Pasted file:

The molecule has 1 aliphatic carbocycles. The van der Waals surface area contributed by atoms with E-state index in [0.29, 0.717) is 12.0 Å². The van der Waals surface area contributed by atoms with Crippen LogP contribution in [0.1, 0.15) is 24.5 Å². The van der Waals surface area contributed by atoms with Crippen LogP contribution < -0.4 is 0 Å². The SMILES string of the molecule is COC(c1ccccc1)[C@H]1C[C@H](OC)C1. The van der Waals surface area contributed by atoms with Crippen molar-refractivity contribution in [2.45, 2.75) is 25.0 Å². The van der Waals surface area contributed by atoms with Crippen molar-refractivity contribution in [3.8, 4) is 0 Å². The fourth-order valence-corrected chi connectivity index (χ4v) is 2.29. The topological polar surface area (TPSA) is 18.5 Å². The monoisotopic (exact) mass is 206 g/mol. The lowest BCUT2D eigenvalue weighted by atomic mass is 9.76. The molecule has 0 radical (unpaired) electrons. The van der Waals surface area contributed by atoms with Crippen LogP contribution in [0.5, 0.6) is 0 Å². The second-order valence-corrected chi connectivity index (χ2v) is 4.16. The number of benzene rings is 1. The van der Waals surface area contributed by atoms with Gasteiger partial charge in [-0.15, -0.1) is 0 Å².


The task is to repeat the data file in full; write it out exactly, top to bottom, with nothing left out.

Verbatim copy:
The molecule has 1 aliphatic carbocycles. The van der Waals surface area contributed by atoms with E-state index in [0.29, 0.717) is 12.0 Å². The van der Waals surface area contributed by atoms with Crippen LogP contribution in [0.1, 0.15) is 24.5 Å². The van der Waals surface area contributed by atoms with Crippen LogP contribution < -0.4 is 0 Å². The SMILES string of the molecule is COC(c1ccccc1)[C@H]1C[C@H](OC)C1. The van der Waals surface area contributed by atoms with Crippen molar-refractivity contribution in [2.45, 2.75) is 25.0 Å². The van der Waals surface area contributed by atoms with Crippen molar-refractivity contribution in [3.8, 4) is 0 Å². The fourth-order valence-corrected chi connectivity index (χ4v) is 2.29. The topological polar surface area (TPSA) is 18.5 Å². The monoisotopic (exact) mass is 206 g/mol. The lowest BCUT2D eigenvalue weighted by atomic mass is 9.76. The molecule has 0 radical (unpaired) electrons. The van der Waals surface area contributed by atoms with Crippen LogP contribution in [0.5, 0.6) is 0 Å². The second-order valence-corrected chi connectivity index (χ2v) is 4.16. The number of benzene rings is 1. The van der Waals surface area contributed by atoms with Gasteiger partial charge in [-0.15, -0.1) is 0 Å².